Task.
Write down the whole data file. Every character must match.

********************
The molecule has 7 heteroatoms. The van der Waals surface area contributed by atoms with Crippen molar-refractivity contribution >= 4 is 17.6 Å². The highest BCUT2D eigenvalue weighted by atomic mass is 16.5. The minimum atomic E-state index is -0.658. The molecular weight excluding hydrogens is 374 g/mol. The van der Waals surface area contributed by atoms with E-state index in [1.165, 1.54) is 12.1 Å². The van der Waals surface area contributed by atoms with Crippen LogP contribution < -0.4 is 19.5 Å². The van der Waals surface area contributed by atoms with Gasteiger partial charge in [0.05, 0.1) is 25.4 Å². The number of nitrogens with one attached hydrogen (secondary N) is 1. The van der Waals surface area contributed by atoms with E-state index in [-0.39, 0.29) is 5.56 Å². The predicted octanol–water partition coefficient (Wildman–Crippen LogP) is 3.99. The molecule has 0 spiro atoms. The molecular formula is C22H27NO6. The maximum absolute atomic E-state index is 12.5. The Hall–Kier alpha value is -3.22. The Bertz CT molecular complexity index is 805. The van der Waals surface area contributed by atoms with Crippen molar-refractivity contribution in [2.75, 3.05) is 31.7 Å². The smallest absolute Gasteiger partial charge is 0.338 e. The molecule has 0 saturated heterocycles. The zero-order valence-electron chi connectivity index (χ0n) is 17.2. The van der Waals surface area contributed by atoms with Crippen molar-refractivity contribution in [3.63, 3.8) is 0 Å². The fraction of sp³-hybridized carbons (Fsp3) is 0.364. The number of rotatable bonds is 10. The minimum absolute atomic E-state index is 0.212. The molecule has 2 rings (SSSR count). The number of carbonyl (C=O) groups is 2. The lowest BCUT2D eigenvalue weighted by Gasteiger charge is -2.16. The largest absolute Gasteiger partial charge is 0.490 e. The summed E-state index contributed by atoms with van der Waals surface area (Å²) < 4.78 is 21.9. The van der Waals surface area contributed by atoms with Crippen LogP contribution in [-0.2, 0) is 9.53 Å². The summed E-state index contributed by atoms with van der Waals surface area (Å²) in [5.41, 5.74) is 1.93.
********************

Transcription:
The molecule has 7 heteroatoms. The van der Waals surface area contributed by atoms with Crippen molar-refractivity contribution >= 4 is 17.6 Å². The highest BCUT2D eigenvalue weighted by atomic mass is 16.5. The minimum atomic E-state index is -0.658. The molecular weight excluding hydrogens is 374 g/mol. The van der Waals surface area contributed by atoms with E-state index in [1.165, 1.54) is 12.1 Å². The van der Waals surface area contributed by atoms with Crippen LogP contribution < -0.4 is 19.5 Å². The van der Waals surface area contributed by atoms with Gasteiger partial charge in [0.05, 0.1) is 25.4 Å². The number of nitrogens with one attached hydrogen (secondary N) is 1. The van der Waals surface area contributed by atoms with E-state index in [-0.39, 0.29) is 5.56 Å². The predicted octanol–water partition coefficient (Wildman–Crippen LogP) is 3.99. The molecule has 0 spiro atoms. The molecular formula is C22H27NO6. The maximum absolute atomic E-state index is 12.5. The Hall–Kier alpha value is -3.22. The Bertz CT molecular complexity index is 805. The van der Waals surface area contributed by atoms with Crippen molar-refractivity contribution in [2.75, 3.05) is 31.7 Å². The smallest absolute Gasteiger partial charge is 0.338 e. The molecule has 0 saturated heterocycles. The zero-order valence-electron chi connectivity index (χ0n) is 17.2. The van der Waals surface area contributed by atoms with Crippen molar-refractivity contribution in [3.63, 3.8) is 0 Å². The fraction of sp³-hybridized carbons (Fsp3) is 0.364. The number of rotatable bonds is 10. The minimum absolute atomic E-state index is 0.212. The molecule has 2 rings (SSSR count). The number of carbonyl (C=O) groups is 2. The lowest BCUT2D eigenvalue weighted by Gasteiger charge is -2.16. The largest absolute Gasteiger partial charge is 0.490 e. The summed E-state index contributed by atoms with van der Waals surface area (Å²) < 4.78 is 21.9. The van der Waals surface area contributed by atoms with Crippen LogP contribution in [-0.2, 0) is 9.53 Å². The summed E-state index contributed by atoms with van der Waals surface area (Å²) in [5.41, 5.74) is 1.93.